Caramor - sailing around the world
Franco Ferrero / Kath Mcnulty
Sun 8 Nov 2015 16:07
Under normal circumstances I would say "all is going swimmingly!" but since I am soundly chocked up on dry land and still feeling a little land sick even after seven weeks (though I am not missing the green fringe I grew while in Brazil), I thought I would use the Uruguayan word "Barbaro"! This translates as 'Barbarian' and, believe it or not, means 'Excellent'. Franco and Kath have just found this out and it is "barbaro this" and "barbaro that" all the time now.

The thing is, if "barbarian" means excellent, what do they say when things are bad?

I've made quite a few friends over the weeks. First there was Santa Maria Australis, now that's a boat with experience! Then there was Casa, a little steel boat who has gone south, so I might see her again. Then The Hooker who has sailed to La Paloma to be sold, I hope she finds some nice new owners. More recently I have met Outer Rim and Kalibu, two German boats with families but more about Outer Rim in a moment. Endurance of Antartica has arrived, she's the boat that showed me the way in when I was in Punta del Este, and finally, my closest neighbour, Galileo. Poor Galileo has got osmosis which sounds terribly serious but Franco assures me it isn't catching.

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Galileo, my closest friend

So yes, here in Uruguay, I'm looking good. Better in fact than when I left Wales, which is quite something. I have a new Superwind 350 wind generator fitted to my starboard stern, it is at the top of a very shiny stainless steel post. I love chrome, me. Franco calls it bling. Anyway this new shiny pole really showed up the the satellite dish support on my port side which was rough and ready to say the least. I talked Franco into polishing it and Diego's team has done a grand job.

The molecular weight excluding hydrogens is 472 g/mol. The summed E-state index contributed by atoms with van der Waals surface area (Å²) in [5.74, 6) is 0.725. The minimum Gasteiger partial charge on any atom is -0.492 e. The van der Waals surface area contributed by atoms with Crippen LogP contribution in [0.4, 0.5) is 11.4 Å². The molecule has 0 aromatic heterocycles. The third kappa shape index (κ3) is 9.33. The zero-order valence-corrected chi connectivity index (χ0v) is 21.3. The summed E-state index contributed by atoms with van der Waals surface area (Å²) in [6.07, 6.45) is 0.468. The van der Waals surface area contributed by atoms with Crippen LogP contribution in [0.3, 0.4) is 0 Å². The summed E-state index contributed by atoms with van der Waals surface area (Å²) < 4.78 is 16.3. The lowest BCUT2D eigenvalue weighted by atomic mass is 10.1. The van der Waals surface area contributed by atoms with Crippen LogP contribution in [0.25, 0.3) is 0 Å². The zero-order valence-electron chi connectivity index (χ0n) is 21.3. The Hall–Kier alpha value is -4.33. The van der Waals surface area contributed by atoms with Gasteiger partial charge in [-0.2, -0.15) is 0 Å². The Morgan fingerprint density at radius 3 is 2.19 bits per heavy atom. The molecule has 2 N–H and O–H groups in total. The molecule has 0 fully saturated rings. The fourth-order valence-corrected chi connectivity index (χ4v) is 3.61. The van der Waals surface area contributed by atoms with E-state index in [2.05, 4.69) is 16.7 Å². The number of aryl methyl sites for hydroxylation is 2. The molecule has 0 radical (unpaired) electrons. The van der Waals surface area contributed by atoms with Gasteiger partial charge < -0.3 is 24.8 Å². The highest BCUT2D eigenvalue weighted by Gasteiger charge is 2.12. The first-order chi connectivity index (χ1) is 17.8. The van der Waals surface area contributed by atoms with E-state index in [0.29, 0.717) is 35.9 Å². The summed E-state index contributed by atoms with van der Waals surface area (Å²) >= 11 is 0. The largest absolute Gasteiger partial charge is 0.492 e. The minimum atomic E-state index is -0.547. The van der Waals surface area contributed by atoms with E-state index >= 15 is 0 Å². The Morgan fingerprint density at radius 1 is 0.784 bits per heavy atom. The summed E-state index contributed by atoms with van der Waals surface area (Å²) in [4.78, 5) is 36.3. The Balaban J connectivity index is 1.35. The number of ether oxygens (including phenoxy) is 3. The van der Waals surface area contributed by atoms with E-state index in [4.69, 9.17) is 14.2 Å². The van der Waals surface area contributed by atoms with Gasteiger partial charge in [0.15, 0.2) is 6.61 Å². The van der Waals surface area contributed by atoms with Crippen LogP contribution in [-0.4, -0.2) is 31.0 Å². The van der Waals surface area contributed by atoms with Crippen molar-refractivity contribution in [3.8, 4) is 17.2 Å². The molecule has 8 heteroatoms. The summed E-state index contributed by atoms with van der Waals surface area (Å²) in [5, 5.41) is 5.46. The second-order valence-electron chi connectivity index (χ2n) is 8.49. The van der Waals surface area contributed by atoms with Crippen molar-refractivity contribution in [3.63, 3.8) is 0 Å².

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Diego's team: (from left to right) Cristofer, Diego and Roberto

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My new Superwind 350. Isn't the pole pretty?

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Port side pole to match!

The gearbox and propeller arrived on Thursday and the gearbox has been painted and fitted. On Monday, they will check everything to make sure nothing vibrates. The propeller is very pretty indeed. Kath said it was too nice to put under the water and fancied it as a pendant. She looked frankly ridiculous with a 17" propeller dangling from her neck. Luckily she got grease all over herself and promptly gave it back. I'll get them to take a photo once it's installed. I can't wait to show Yao.

Bling-wise I thought I was doing rather well until Outer Rim showed me her anchor. A stainless steel hollow shaft object of great beauty that sits right at the front on her bows. Franco is being really mean and says I cannot have one. We'll see, by the time we get to New Zealand I might have talked him into it! (Franco: "No chance.")

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A stainless steel anchor - ooooh how I want one!

I must say they have both worked hard, I've even had a nose job and a chin tuck. Inside, all my draws have been made secure, my floor has been varnished, my mast no longer leaks and I no longer have bad breath as my sink plumbing has been straitened. There is only one big job left, 'the bubble'. This will be a canvas curtain with windows which will go from the top of the hood to the middle of the cockpit and will prevent water entering into the companionway if waves break over the stern. It will also provide shelter to whoever is on watch. It needs strong zips and Kath ordered some from the UK in September but they haven't arrived yet. She's on the case though, the poor people at the post office are working over time responding to her emails.

So rudder-shaft crossed, sometime next week I'll be back in the water for my sea trials.